In December, 1856, Mary George, a widow, offered to sell the Flemington lot at a public sale to be held on January 20, 1857. Her advertisement stated that John Volk was residing there, opposite the Methodist Meeting House, and that it was “a very desirable property.” Those interested were advised to contact B. Vansyckel in Flemington or Silas A. George, Esq. (her son) in Philadelphia.8

The 1860 census for Philadelphia shows that Mrs. George was still operating a boarding house, but by 1870 she had moved in with her daughter Maria and son-in-law John P. Blackwell in Mt. Pleasant, Westchester County, NY. She died there on April 16, 1878, at the age of 84. Unlike her husband, Mary George did get an obituary in the Hunterdon County Democrat. It was published on April 30, 1878:

Died, April 16, 1878, at Tarrytown, N.Y., Mrs. Mary W. George, widow of Mr. Charles George, for many years deacon of the First Baptist Church in this city [Flemington]. She was born May 3, 1793 and with her afterwards husband was baptized in 1817 by Rev. Dr. Holcombe, in the Schuylkill River.

We take the above from the National Baptist, Philadelphia, of a recent date. Mrs. George will be remembered by many of the older residents of Flemington, as the widow of Charles George, the founder of the old Hunterdon Gazette, March 24th, 1825.9

The Demise of the Hunterdon Gazette

Despite losing his position as Postmaster of Flemington, John S. Brown hung on as editor of the Gazette for two more years, but by March 1843, he had had enough and sold the paper to John R. Swallow.

Brown published his “Valedictory” on March 1, 1843. As one might expect, he took some pride in his management of the paper.

In severing my connection with this paper, I have been controlled by considerations which more or less influence all men in their progress through life—those, as they believe, which bear propitiously upon their prospects for the future; and it is a consolation that will ever sustain me, in whatever sphere I may be engaged, that here, where my first and youthful efforts have been expended in political life, and where they have been uninterruptedly continued for a period of nearly five years, nothing untoward has occurred to mar, in the least degree, the harmony of that party who have more especially extended to me their support; and that of my political opponents, and especially in our personal intercourse, my memory can cherish nothing but their courtesy and kindness. . . .

This paper now passes into other and abler hands. The great principles that have heretofore controlled it, will still direct its movements; and it again appeals to the Whigs of the county for its support. A great battle is before us. The contest of 1844 involves all that is dear to the country. For years we have been retrograding; and it is now a problem whether we have yet reached the lowest point of depression. The true and only remedy for this is to be found in the success of the principles which constitute the basis of the creed of the great Whig party of the Union, to wit:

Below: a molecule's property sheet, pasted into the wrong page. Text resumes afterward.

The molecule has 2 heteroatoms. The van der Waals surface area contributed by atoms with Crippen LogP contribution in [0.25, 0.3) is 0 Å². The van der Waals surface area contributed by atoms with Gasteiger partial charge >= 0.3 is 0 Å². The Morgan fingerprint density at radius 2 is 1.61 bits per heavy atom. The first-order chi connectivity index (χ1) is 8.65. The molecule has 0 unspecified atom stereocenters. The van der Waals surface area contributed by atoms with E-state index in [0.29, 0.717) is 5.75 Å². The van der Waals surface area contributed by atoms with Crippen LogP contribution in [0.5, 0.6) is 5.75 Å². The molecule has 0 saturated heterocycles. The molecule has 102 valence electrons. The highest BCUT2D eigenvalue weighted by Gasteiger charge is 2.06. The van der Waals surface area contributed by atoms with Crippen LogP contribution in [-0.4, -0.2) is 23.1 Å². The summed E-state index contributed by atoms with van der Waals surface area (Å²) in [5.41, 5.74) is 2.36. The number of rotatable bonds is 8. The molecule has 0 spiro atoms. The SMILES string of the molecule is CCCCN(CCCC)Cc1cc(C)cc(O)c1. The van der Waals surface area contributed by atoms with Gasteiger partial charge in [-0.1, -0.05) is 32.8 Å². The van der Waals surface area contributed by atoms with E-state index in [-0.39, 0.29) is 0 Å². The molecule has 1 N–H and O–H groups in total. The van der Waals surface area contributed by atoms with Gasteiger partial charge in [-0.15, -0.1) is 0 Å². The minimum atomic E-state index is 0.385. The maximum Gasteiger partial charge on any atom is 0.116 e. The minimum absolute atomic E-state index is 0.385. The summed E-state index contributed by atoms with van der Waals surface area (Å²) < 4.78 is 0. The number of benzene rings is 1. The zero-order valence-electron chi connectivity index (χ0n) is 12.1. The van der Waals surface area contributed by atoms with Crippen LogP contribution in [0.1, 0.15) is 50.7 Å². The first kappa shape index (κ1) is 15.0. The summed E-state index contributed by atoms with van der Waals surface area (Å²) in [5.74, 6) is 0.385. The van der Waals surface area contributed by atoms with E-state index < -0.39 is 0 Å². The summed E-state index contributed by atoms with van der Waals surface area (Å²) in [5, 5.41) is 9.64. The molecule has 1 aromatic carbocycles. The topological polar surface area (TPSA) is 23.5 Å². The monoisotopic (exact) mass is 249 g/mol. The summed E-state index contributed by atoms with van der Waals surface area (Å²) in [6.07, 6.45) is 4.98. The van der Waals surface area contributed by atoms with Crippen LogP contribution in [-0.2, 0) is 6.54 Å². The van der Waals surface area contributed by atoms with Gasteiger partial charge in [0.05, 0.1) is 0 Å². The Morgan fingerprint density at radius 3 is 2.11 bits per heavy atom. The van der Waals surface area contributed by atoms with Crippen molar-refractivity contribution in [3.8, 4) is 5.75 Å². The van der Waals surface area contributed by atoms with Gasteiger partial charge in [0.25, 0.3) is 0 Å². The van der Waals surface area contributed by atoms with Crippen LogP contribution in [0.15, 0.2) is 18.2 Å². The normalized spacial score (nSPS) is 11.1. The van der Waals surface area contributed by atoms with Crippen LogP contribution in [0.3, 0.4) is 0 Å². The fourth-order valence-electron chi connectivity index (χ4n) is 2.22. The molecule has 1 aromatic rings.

1. A sound and uniform currency.

2. Protection to home industry and domestic manufactures, and a consequent enhancement of the agricultural interest of the country.

3. One Presidential term.

4. A diminution of the power and patronage of the President.

5. A restriction of the Veto power. . . . if there does exist a greater desire to be informed of the great questions which are now agitating the public mind—if our community embraces a greater number of readers than formerly—and if the Whig party of the county are arming themselves with the weapons of reason and truth for the great conflict of ‘44—all of which I believe—I think that my successors have before them a larger and more fruitful field in which to harvest where I have only gleaned.

As for the new editor and owner, Brown had this to say:

Mr. John R. Swallow, a young man personally and favorably known to a large number of the people of this county, its [the paper’s] future publication, and the management of all the business connected with the office, devolve upon him from this date. He will be aided in conducting the paper, by Mr. Henry C. Buffington, a gentleman who has before been connected with the Whig press of New Jersey. They are well qualified for their station; and we should deem it a slander upon friends of the paper, to express even a suspicion that their labors will not meet an adequate reward. Next week they will speak for themselves.

Swallow did not last long. In early 1844, he sold the paper to Henry Buffington. The years between 1843 and 1863 were challenging ones for the newspaper business. Both the Gazette and the Democrat tended to ignore local news in favor of national and international news, which they could crib from other sources. Perhaps their papers might have thrived better if they had given more attention to the world just outside their office doors. Hubert G. Schmidt does a good job of describing this period, which I will skim over. His history of the press in Hunterdon is strongly recommended.10